Govt must start legal action against all officials implicated in Sita Rai’s case
JAN 18 -
The arm of the law is quite short and slow in Nepal, and it finds thousands of reasons not to reach the higher seats of power. The continued inaction to punish government employees at the Department of Immigration (DoI) responsible for robbing Sita Rai (name changed) is just an example. The government’s men robbed Rai on November 21, distributing the Rs 218,000 among them. A police constable, Parshuram Basnet, then took her to a hotel, got drunk and proceeded to rape her. It was almost a month later, on December 16, that Rai gathered enough courage to file a complaint at the Home Ministry against the constable and Som Nath Khanal, a non-gazetted officer at the DoI. Two other officials, section officers Tika Pokhrel and Ram Prasad Koirala, wanted in the case, have absconded to avoid arrest.
It has become apparent since the tragedy surfaced that the crime against Rai wasn’t the work of one deviant constable and a few corrupt bureaucrats at the DoI. Evidence suggests that the entire department engages often in extortion, targeting vulnerable migrants. The Post reported on December 22, that the then Director General of DoI, Suresh Adhikari, and the Director, Lekh Nath Pandey, also had roles in the episode. Adhikari has now been found to have demanded Rs 20,000 as collateral to resolve the case of the forged passport that Rai was carrying. The way investigation and prosecutions have proceeded since then, however, make it clear that the “big men”, one of whom belongs to the trade union associated with the Nepali Congress, will not have to face legal action in a court of law.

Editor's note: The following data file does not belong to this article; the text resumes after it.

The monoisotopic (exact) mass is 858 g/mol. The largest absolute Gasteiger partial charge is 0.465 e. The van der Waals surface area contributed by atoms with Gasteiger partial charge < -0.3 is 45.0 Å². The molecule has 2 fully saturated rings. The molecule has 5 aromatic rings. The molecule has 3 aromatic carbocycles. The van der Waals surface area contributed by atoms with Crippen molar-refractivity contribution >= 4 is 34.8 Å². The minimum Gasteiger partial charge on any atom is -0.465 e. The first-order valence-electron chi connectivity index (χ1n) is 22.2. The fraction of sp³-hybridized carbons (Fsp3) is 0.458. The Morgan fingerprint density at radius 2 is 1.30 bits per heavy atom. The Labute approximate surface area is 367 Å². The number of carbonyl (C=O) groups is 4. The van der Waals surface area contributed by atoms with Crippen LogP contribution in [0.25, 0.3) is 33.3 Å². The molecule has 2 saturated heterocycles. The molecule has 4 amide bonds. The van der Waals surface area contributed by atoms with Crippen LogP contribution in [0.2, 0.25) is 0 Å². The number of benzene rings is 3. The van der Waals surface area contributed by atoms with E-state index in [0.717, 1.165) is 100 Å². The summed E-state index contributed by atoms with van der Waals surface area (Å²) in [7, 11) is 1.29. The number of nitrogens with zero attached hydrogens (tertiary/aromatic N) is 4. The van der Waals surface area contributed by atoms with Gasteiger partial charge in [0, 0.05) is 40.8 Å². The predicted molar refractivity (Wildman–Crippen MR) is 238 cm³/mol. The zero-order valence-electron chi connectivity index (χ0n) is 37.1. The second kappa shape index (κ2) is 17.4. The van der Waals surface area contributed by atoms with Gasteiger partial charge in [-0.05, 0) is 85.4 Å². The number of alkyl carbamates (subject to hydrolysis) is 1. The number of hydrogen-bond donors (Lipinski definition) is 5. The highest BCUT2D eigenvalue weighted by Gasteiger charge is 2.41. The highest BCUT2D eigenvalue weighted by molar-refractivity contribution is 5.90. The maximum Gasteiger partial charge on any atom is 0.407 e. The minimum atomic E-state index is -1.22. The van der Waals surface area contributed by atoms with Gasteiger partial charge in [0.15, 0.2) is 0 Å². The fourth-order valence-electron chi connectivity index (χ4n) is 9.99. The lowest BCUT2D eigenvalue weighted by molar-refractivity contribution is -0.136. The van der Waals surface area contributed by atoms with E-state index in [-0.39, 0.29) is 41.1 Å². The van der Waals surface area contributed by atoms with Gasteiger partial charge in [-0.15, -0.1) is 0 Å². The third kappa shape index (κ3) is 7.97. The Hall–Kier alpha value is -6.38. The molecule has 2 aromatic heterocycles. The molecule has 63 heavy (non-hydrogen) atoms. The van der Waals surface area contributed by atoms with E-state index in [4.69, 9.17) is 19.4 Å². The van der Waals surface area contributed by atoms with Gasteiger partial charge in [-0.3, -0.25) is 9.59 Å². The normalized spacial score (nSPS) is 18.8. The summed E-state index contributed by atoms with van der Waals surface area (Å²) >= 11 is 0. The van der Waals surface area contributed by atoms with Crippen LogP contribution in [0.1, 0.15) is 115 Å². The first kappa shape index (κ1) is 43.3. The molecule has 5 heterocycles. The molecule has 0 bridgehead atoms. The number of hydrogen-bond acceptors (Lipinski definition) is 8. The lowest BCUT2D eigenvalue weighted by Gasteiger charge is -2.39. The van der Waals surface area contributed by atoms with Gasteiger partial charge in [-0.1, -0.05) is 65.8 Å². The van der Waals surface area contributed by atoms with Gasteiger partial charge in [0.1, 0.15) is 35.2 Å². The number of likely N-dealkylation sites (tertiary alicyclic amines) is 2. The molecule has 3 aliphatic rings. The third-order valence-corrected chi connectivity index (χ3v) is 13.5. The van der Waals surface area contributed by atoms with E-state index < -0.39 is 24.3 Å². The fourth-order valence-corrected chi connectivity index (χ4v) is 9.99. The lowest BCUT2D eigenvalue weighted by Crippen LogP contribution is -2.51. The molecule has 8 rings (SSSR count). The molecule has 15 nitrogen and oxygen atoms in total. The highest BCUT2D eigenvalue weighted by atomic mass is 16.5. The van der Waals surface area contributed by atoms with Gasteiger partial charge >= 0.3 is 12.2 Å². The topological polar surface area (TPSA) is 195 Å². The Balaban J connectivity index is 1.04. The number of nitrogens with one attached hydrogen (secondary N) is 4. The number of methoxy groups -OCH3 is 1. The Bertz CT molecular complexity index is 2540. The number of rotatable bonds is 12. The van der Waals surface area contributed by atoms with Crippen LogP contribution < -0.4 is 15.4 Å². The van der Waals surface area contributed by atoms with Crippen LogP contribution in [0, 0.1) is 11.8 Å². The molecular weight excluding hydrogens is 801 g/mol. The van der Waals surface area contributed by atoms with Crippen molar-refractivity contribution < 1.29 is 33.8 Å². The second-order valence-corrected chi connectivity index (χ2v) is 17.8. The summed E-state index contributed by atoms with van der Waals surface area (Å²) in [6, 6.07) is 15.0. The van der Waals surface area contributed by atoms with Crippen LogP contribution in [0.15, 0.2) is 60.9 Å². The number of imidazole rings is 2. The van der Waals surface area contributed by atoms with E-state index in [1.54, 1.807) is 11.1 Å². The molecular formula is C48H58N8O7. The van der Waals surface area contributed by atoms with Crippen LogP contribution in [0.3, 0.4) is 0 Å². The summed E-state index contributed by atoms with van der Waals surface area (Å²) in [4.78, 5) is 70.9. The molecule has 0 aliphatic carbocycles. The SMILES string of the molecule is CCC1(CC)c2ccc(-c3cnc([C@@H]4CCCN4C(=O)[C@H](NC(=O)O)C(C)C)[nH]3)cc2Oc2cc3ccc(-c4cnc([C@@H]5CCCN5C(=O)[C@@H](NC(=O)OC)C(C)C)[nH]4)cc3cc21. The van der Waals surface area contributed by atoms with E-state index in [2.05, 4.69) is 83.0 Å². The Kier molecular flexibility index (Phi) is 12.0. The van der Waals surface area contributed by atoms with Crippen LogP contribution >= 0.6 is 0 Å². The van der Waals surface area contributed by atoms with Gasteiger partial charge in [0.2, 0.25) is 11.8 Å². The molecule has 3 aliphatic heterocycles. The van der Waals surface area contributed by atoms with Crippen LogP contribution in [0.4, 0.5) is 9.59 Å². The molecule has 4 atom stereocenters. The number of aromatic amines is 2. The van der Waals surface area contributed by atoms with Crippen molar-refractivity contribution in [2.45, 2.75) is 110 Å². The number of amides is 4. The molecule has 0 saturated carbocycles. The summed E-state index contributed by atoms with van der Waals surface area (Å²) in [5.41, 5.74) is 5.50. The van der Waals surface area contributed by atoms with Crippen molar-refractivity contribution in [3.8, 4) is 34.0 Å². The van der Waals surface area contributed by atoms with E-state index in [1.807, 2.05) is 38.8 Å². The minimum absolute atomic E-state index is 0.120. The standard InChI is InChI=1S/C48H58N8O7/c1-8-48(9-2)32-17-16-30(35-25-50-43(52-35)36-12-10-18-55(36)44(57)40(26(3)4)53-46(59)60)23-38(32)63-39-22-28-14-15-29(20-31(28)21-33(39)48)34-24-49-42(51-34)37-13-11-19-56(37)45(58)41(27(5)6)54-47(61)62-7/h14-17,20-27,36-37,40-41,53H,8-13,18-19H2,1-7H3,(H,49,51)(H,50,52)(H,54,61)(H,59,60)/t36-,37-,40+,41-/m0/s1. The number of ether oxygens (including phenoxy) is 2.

Even the report submitted Wednesday by the high-level committee to monitor violence against women, set up by Prime Minister Baburam Bhattarai, clearly implicates Director General Adhikari and Director Pandey. However, the committee’s report itself has come under fire and one member, Renu Rajbhandari, even resigned from it, citing a tendency to “hide the misdoings of high-level government officials, and protect them under various pretexts.” Moreover, protestors in Baluwatar, who have been campaigning for justice for victims of violence against women for the past three weeks, burned the report for refusing to make strict recommendations to punish the guilty. It is important at this stage, therefore, for the government to immediately suspend the Director General and Director of the Immigration Department and proceed with legal action against them. The police also needs to step up its efforts to arrest the runaways whose footprints can be traced to the border areas. According to dissenters in the committee, it has also become clear that an AIG is responsible for “derailing” the investigation into Rai’s case. These signals point to a deep malaise not only within the DoI and the police, but also the entire justice system where political parties deploy their power and influence to protect their own. There is no doubt today that until the deep links between the police, politicians and criminals are severed, the dream of a just Nepali society will remain a far cry.
Posted on: 2013-01-18 08:37